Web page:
UNFPA Executive Director Babatunde Osotimehin -
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CAIRO – 6 June 2017: The Executive Director of the United Nations Population Fund (UNFPA), Babatunde Osotimehin, passed away on June 5 at the age of 68. The global public health leader was recognized for his work on sexual and reproductive health.
Osotimehin was appointed as the head of UNFPA in November 2010. Prior to his work with UNFPA, he held senior positions in Nigeria, including the country's Minister of Health.
Before his death, he intended to start a Husbands’ school in Nigeria following a successful model seen in the Niger Republic.
UN Secretary-General António Guterres, along with other senior UN officials, have paid tribute to Osotimehin. The Guterres published a statement recalling Osotimehin’s efforts to promote and advance sexual and reproductive health services for families around the world and especially in most vulnerable communities.
The statement also referred to Osotimehin’s work on advocating for family planning, women’s education, children’s health and action on HIV/AIDS. The statement also praised Osotimehin’s work in advancing the Cairo Program of Action on Population and development 1994 that was adopted by 179 countries and recognized for the first time that women have the right to control their reproductive and sexual health and to choose whether to become pregnant.
“Dr. Osotimehin was admired globally for his leadership of the UN Population Fund and for his forceful advocacy for the world's women and girls in particular,” said Secretary-General Guterres in a statement.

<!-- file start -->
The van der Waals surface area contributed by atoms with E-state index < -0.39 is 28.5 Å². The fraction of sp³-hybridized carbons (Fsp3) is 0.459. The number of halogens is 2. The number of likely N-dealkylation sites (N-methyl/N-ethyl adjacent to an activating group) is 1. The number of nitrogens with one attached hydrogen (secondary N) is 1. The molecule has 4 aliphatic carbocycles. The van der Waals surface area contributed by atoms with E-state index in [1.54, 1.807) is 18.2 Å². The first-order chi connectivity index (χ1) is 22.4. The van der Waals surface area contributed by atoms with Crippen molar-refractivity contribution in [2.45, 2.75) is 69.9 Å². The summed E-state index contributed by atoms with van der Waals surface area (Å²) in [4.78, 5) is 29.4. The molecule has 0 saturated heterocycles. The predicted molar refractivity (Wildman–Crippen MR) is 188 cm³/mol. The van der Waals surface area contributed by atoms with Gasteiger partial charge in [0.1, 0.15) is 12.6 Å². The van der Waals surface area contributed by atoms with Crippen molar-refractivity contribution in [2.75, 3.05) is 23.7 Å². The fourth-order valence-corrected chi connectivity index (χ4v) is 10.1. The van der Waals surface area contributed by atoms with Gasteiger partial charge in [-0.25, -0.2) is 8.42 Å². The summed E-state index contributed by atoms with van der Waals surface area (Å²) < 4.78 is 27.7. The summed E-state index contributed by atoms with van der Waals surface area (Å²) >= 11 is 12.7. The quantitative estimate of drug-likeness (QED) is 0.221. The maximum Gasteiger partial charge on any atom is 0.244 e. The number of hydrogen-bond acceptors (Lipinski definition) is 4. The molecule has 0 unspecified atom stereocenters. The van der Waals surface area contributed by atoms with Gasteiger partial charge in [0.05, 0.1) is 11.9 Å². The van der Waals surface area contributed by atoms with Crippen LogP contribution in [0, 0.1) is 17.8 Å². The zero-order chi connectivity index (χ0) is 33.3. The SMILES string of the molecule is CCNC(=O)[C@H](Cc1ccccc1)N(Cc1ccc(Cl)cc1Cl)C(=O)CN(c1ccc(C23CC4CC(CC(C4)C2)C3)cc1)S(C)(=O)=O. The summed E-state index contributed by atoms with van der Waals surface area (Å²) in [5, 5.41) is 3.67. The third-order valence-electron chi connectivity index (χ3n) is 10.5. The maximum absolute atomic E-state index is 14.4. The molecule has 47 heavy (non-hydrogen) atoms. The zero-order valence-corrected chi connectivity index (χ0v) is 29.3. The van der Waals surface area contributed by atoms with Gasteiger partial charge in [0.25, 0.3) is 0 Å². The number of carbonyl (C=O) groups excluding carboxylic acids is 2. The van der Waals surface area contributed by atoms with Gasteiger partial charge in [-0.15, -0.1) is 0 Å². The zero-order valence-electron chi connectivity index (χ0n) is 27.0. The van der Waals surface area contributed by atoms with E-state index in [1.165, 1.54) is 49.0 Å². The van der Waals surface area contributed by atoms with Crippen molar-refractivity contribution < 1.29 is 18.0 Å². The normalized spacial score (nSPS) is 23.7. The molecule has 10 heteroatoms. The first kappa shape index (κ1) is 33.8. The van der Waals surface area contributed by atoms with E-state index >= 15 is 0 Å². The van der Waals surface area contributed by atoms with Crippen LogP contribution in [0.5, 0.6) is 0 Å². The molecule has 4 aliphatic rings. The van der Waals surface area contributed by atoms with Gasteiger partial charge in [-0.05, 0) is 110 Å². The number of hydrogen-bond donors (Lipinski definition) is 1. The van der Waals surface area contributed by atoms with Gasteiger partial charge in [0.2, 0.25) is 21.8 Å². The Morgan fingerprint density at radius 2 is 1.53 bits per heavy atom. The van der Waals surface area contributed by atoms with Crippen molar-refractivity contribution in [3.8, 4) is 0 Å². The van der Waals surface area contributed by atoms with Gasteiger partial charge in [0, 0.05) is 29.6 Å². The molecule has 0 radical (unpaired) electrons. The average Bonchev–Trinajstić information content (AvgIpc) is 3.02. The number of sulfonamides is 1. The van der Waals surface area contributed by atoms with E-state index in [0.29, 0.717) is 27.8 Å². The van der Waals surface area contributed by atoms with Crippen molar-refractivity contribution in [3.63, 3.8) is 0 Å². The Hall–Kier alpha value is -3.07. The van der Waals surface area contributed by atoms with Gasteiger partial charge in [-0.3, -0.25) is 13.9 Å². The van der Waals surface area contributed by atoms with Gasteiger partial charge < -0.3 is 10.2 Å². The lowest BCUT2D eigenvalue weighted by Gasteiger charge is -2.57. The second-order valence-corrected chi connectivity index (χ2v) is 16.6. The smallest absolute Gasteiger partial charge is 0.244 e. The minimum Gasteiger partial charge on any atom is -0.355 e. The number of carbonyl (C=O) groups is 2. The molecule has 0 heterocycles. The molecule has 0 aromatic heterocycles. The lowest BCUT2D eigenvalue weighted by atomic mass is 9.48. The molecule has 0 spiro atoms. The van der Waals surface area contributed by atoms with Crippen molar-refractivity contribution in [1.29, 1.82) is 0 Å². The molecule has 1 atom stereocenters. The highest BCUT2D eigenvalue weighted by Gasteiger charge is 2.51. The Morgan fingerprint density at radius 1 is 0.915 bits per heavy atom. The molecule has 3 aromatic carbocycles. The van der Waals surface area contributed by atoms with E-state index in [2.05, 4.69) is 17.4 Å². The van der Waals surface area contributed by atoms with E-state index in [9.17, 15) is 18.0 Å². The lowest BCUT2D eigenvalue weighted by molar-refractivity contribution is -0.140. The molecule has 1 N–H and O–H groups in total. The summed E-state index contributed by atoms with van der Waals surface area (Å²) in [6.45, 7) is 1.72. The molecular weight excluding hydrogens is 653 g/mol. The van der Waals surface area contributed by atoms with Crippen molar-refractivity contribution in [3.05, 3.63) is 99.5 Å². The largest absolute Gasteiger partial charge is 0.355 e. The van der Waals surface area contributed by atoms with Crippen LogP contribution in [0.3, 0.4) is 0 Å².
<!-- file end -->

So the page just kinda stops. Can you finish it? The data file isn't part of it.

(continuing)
From its side, the UNFPA said that Osotimehin's passing was a “devastating” loss for the agency and people especially women, girls and youth. UNFPA added that Osotimehin's was a strong leader and helped keep the health, dignity and rights of women and girls high on the global agenda as he understood that the world's 1.8 billion young people are truly its greatest hope for the future.
The longtime partner to UNFPA, the UN Children’s Fund UNICEF also mourned Osotimehin’s passing. The agency issued a statement saying that Osotimehin was a respected leader for his efforts to provide essential health care to women and adolescents around the world especially for the poorest and most disadvantaged.
The head of the Joint UN Programme on HIV/AIDS (UNAIDS), Michel Sidibé, said the young people have lost a champion by Osotimehin’s passing.
Osotimehin qualified as a doctor from the University of Ibadan, Nigeria, in 1972, and went to the University of Birmingham, England, where he got a doctorate in medicine in 1979. Among other honors, he received the Nigerian national honor of Officer of the Order of the Niger in December 2005. He led several councils, including the chairperson of the World Economic Forum’s Global Agenda Council on the Demographic Dividend that offers policy advice to lawmakers on economic growth that comes with a decline in a country’s birth and death rates. He was interested in youth and gender within the context of reproductive health and rights. He was married, had five children and several grandchildren.
“Family planning is probably the most important intervention you can give to liberate a woman’s energy and life,” Dr. Babatunde Osotimehin, Executive Director of UNFPA in an interview with the UN News Center 2013.